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Review of Clinical Outcome Assessments in Pediatric Attention-Deficit/Hyperactivity Disorder

Authors Markowitz JT, Oberdhan D, Ciesluk A, Rams A, Wigal SB

Received 7 February 2020

Accepted for publication 28 May 2020

Published 1 July 2020 Volume 2020:16 Pages 1619—1643

DOI https://doi.org/10.2147/NDT.S248685

Checked for plagiarism Yes

Review by Single-blind

Peer reviewer comments 2

Editor who approved publication: Dr Roger Pinder


Jessica T Markowitz,1 Dorothee Oberdhan,2 Anna Ciesluk,1 Alissa Rams,1 Sharon B Wigal3

1Research Department, Modus Outcomes, Cambridge, MA 02142, USA; 2HEOR and Outcomes Management, Otsuka America Pharmaceutical, Inc, Rockville, MD 20850, USA; 3Department of Pediatrics, University of California School of Medicine, Irvine, CA 92697– 4089, USA

Correspondence: Dorothee Oberdhan Email dorothee.oberdhan@otsuka-us.com

Purpose: Various clinical outcome assessments (COAs) are used in clinical research to assess and monitor treatment efficacy in pediatric attention-deficit/hyperactivity disorder (ADHD) trials. It is unclear whether the concepts assessed are those that are important to patients and their caregivers. The concepts measured by commonly used COAs in this population have not been explicitly compared.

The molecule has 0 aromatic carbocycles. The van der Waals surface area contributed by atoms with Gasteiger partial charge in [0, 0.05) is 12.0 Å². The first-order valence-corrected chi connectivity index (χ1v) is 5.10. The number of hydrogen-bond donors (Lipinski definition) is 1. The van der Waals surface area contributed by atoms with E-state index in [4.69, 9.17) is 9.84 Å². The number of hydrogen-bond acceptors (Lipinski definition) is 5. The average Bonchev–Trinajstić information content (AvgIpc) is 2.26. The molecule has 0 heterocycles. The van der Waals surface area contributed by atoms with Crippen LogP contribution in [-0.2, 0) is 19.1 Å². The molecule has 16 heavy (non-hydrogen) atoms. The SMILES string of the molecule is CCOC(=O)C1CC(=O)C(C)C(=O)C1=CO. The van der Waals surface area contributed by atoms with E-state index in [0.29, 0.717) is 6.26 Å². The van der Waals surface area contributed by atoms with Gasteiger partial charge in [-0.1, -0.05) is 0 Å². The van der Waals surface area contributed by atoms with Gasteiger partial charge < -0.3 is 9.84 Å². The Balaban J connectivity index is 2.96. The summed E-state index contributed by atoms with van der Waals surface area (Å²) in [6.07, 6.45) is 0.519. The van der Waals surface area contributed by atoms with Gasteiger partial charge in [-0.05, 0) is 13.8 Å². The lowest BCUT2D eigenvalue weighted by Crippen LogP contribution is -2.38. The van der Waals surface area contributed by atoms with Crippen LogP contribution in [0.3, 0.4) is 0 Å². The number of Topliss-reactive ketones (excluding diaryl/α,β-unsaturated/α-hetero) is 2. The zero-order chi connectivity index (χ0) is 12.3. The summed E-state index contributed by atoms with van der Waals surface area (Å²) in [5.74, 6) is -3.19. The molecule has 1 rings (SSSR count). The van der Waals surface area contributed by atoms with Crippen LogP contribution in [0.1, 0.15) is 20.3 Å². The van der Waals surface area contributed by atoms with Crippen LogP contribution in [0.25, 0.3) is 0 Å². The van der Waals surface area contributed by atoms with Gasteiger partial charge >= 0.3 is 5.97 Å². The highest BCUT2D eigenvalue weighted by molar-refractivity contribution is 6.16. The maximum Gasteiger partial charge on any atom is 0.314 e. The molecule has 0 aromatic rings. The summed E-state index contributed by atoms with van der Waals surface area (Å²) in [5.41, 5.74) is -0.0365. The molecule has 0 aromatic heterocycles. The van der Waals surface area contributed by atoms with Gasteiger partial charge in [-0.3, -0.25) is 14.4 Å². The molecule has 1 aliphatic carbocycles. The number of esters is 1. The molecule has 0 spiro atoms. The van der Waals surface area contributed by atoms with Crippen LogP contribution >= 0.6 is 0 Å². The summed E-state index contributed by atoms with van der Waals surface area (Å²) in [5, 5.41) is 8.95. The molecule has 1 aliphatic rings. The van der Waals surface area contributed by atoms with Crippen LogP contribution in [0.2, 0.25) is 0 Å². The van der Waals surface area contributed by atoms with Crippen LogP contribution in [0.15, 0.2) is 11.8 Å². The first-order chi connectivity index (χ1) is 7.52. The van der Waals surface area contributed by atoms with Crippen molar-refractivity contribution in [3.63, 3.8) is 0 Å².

Methods: We conducted reviews of the qualitative literature to extract information on pediatric ADHD-related concepts reported by pediatric patients, parents, and teachers. Using these concepts, we developed a conceptual framework of pediatric ADHD using both the Diagnostic and Statistical Manual of Mental Disorders (DSM) criteria and the additional symptoms and behavioral impacts identified in the literature. We searched for COAs that have been used in pediatric ADHD research and mapped their items based on their conceptual underpinning.
Results: Of the 27 COAs found in the empirical literature, 4 COAs assessed only DSM symptoms. The most comprehensive coverage of our conceptual framework was seen in the Swanson, Nolan, and Pelham Rating Scale–DSM-IV (SNAP-IV). Eighteen COAs were used in at least 1 clinical trial: ADHD-Rating Scale-IV (ADHD-RS-IV) was used most often (n=77), followed by SNAP-IV (n=50), Swanson, Kotkin, Agler, M-Flynn, and Pelham Scale (SKAMP; n=31), Weiss Functional Impairment Rating Scale (WFIRS; n=24), and Vanderbilt ADHD Diagnostic Rating Scale (VADRS; n=15).
Conclusion: We identified symptoms and behavioral impacts from qualitative studies in pediatric ADHD that are not included in DSM-based criteria. Most COAs used in pediatric ADHD clinical trials measure only those symptoms listed in the DSM. While these COAs can measure symptom severity, they may not assess the full range of symptoms and impacts important to patients and their caregivers. Future research is needed to measure all concepts important to patients and caregivers within ADHD clinical trials.

Keywords: clinical outcome assessment, attention-deficit/hyperactivity disorder, children, adolescents, pediatrics, assessment scales, efficacy

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